Here’s How an Actual Young Journalist Sees #AdviceForYoungJournalists
Seeing #AdviceForYoungJournalists trending today was great because, as a journalism student, I know young journalists can never get enough advice. This really applies to any journalist of any age, since it's an industry dealing with more changes than most others, even though the most important parts of it will never change.
The Core of Journalism Never Changes
If there's one thing the #AdviceForYoungJournalists hashtag again proved to me, it's no matter how much technology changes the world, the core principles of journalism will stay the same. And they'll always be the most important thing about it.
Accuracy and trying to inform people, not incite them, have always been just a few things that matter most. While there's so many new ways for us to read news, no matter how insane they get, principles like these will still be vital - even in 10 years, when people watch the news through virtual landscapes that re-enact events.
So much of what I read from #AdviceForYoungJournalists looked familiar since I'd heard most of it before, but that isn't bad. All it did was re-affirm all these ideas will always be right.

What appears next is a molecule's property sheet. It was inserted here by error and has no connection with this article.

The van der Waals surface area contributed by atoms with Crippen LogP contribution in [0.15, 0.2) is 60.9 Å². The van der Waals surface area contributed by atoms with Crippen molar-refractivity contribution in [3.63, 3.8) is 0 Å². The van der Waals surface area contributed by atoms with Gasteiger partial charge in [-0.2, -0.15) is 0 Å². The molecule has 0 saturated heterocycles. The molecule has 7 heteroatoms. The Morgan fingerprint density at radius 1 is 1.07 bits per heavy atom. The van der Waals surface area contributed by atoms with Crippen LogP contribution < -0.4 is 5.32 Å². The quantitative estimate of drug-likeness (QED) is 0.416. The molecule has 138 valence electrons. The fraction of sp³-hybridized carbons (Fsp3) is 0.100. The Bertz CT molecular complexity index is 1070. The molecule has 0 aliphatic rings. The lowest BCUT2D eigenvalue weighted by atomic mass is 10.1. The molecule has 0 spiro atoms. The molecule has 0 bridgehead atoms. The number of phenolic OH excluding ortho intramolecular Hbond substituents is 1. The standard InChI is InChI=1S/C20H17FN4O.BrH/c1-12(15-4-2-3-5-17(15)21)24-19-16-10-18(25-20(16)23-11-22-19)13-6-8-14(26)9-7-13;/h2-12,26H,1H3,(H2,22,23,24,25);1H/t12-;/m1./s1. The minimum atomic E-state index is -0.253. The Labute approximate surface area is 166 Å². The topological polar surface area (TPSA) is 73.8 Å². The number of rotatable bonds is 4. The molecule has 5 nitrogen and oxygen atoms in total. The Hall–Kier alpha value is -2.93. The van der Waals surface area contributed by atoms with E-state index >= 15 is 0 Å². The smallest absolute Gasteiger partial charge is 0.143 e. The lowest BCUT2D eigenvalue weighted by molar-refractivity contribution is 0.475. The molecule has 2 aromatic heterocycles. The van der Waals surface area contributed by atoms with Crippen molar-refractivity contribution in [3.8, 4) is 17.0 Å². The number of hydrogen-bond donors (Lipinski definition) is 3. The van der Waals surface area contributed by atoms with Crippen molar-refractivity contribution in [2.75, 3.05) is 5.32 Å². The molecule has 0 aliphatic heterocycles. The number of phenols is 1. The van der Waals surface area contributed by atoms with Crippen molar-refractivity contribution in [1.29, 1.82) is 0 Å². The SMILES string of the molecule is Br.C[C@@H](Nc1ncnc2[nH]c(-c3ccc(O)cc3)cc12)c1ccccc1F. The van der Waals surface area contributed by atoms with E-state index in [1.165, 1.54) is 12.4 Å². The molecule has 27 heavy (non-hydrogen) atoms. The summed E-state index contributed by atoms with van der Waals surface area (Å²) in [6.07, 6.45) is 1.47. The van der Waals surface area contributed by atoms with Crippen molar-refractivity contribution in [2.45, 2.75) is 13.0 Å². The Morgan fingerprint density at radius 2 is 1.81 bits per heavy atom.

There are plenty of areas changing around the field, though. As you'd expect, they're all online and giving journalists lots of trouble. If you're expecting a detailed list of what these digital areas are, that's impossible to write. That's because, while the main list of journalism principles will never change, everything else is changing at all times. It changes so often that any list trying to narrow them down would be useless in less than two days.
So, along with all the core advice to journalists in the Storify below, I'd like to add another immortal idea to the list:
Learn to keep learning new things, long after your official education has ended. #AdviceForYoungJournalists
— Max Antonucci (@DigitalMaxToday) February 10, 2015
No matter how crazy the technology around news becomes, even if we're having real holograms (not fakes) of anchors sent into our living rooms, journalists will be able to learn the skills changing around journalism's unchanging core.
Max Antonucci is a senior at Syracuse University's Newhouse School of Public Communications, studying Online Journalism and Information Technology. His career focuses include web design and development, social media, content marketing, and anything related to working and thinking digitally. At school he's the Lead Tech and Innovation Producer at The Newshouse and helping launch a local startup news site. He can turn almost any topic into a political or philosophical discussion, enjoys drawing the occasional cartoon, and somehow has gone his whole college life without drinking coffee. Follow him on Twitter at @DigitalMaxToday.